Amazing. Everyone seems to be hopping on the Millward Brown nonsense of Google being THE most valuable brand. Based on what? The ONLY product Google makes any money from is via ad revenues from clicks on their search engine. They make no money from their OS which most of the world uses. They make no money from Next, they make no money from Google Glass yet "pundits" and "experts" like Millward Brown are believed? Folks, Apple is heads and shoulders about Google, is FAR more innovative and recognized all over the world. Google isn't innovative, isn't nearly as profitable [anyone remember Motorola? Now sold to Lenovo?] and self driving cars are many years away - at best. And who the heck is Millward Brown? Until their assessment of Google being THE most valuable brand I'd never heard of them. This is a desperate cry to be noticed by a nothing Millward Brown.

    Daniel Sparks, you and The Motley Fool shouldn't give this nonsense the time of day. It's ALL hogwash.

  • Report this Comment On May 26, 2014, at 12:31 AM, HiramWalker wrote:

    You would think the most valuable brand would provide the most value, but not here. Any one of these "poll results" can be tweaked and weighted to make any brand (otherwise known as a "client") the most "valuable". Samsung has used these "information researchers" to bolster its image, and Google takes a cue. Surprised? Independent research died years ago, and pseudo independence (bought and paid for) is the hallmark of today's web information.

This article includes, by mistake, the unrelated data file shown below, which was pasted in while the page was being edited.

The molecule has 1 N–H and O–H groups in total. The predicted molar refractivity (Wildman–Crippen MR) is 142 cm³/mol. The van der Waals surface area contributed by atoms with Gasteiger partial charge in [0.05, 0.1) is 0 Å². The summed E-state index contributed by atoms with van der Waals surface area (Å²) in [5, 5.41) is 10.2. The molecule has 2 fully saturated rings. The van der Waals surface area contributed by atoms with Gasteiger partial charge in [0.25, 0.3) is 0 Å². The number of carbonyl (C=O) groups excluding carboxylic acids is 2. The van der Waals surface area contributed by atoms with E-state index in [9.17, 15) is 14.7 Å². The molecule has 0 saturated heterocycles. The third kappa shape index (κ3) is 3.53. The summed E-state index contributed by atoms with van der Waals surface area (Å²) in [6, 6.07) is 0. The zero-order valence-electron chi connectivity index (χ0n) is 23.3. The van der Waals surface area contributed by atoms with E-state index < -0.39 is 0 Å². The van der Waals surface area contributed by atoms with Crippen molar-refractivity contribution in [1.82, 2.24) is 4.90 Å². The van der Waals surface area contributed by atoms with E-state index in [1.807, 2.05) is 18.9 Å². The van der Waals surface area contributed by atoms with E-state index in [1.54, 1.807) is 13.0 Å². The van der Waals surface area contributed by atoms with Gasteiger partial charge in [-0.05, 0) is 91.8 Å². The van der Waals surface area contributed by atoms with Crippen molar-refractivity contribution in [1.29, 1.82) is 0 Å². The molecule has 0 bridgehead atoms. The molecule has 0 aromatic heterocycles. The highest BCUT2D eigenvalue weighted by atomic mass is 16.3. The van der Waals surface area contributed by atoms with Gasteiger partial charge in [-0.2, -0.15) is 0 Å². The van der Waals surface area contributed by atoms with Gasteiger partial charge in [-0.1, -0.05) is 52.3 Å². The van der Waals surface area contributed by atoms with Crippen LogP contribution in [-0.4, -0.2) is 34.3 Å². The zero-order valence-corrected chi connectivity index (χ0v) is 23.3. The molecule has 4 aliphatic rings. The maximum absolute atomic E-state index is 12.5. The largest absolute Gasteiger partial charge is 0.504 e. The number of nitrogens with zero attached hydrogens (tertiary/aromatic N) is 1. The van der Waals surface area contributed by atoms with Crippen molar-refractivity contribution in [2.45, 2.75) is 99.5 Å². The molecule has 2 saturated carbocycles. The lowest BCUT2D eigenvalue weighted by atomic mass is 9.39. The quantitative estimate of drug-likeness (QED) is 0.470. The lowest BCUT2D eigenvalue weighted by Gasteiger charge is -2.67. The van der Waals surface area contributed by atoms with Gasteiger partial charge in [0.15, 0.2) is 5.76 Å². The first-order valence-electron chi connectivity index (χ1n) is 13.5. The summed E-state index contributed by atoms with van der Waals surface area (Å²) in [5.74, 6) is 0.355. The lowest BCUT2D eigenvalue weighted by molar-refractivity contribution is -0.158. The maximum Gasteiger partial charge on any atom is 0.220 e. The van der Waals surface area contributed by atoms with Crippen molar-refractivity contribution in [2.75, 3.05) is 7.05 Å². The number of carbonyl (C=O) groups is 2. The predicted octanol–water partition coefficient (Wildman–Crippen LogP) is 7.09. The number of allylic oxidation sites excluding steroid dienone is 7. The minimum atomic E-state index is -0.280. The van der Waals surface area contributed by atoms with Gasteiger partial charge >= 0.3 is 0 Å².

• Report this Comment On May 26, 2014, at 7:30 AM, shortmanfl wrote:

    Google is not a brand. Nike is. Apple is. Oakley is. I use my Apple products to search. The Google founders , I believe, are former Apple execs that took their technology learned at Apple to start up Google. Jobs was upset by their defection and deception. Adobe is a similar situation. Apple, thank you .

  • Report this Comment On May 26, 2014, at 11:18 AM, dlwatib wrote:

    Yes, folks, get used to it. Apple has been toppled. Google has been doing exciting new research in all sorts of areas while Apple has been treading water. And they've been giving people lots of tantalizing freebies to build consumer loyalty while they develop new monetization streams. Not only that, but some of those freebies make it easier for other companies like Samsung to compete against its rivals Microsoft and Apple. Great way to win friends and influence people, Google!

    People are waiting impatiently for the next iPhone to make it out of Apple into the real world, but even when it gets here, it will just be another smartphone, no matter how big the screensize is. Meanwhile Apple has been destroying their innovation credibility by suing the he!! out of Samsung over trivialities. Bullying is not a good way to build a brand.